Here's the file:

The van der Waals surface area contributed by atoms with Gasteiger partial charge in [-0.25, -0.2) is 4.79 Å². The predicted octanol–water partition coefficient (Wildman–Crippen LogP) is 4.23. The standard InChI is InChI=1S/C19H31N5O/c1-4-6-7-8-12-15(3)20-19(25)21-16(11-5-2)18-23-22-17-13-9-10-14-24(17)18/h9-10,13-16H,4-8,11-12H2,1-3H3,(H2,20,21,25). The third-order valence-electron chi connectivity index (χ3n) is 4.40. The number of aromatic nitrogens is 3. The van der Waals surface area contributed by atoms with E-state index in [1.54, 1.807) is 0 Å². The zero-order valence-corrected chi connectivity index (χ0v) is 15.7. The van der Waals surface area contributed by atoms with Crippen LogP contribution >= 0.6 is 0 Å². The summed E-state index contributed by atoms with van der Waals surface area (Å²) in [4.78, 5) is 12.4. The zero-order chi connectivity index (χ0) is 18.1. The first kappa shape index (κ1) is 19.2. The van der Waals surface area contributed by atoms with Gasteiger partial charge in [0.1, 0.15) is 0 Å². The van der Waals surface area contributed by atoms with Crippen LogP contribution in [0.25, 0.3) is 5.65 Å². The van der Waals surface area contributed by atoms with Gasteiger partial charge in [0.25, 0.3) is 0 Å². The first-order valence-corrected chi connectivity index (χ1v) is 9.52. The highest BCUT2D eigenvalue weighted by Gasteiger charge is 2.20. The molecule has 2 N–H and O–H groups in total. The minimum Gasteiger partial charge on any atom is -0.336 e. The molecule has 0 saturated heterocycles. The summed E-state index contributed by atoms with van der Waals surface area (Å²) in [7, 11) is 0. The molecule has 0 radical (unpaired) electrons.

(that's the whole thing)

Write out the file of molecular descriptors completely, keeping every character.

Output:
The van der Waals surface area contributed by atoms with Gasteiger partial charge in [-0.25, -0.2) is 4.79 Å². The predicted octanol–water partition coefficient (Wildman–Crippen LogP) is 4.23. The standard InChI is InChI=1S/C19H31N5O/c1-4-6-7-8-12-15(3)20-19(25)21-16(11-5-2)18-23-22-17-13-9-10-14-24(17)18/h9-10,13-16H,4-8,11-12H2,1-3H3,(H2,20,21,25). The third-order valence-electron chi connectivity index (χ3n) is 4.40. The number of aromatic nitrogens is 3. The van der Waals surface area contributed by atoms with E-state index in [1.54, 1.807) is 0 Å². The zero-order valence-corrected chi connectivity index (χ0v) is 15.7. The van der Waals surface area contributed by atoms with Crippen LogP contribution >= 0.6 is 0 Å². The summed E-state index contributed by atoms with van der Waals surface area (Å²) in [4.78, 5) is 12.4. The zero-order chi connectivity index (χ0) is 18.1. The first kappa shape index (κ1) is 19.2. The van der Waals surface area contributed by atoms with Gasteiger partial charge in [0.1, 0.15) is 0 Å². The van der Waals surface area contributed by atoms with Crippen LogP contribution in [0.25, 0.3) is 5.65 Å². The van der Waals surface area contributed by atoms with Gasteiger partial charge in [0.25, 0.3) is 0 Å². The first-order valence-corrected chi connectivity index (χ1v) is 9.52. The highest BCUT2D eigenvalue weighted by Gasteiger charge is 2.20. The molecule has 2 N–H and O–H groups in total. The minimum Gasteiger partial charge on any atom is -0.336 e. The molecule has 0 saturated heterocycles. The summed E-state index contributed by atoms with van der Waals surface area (Å²) in [7, 11) is 0. The molecule has 0 radical (unpaired) electrons.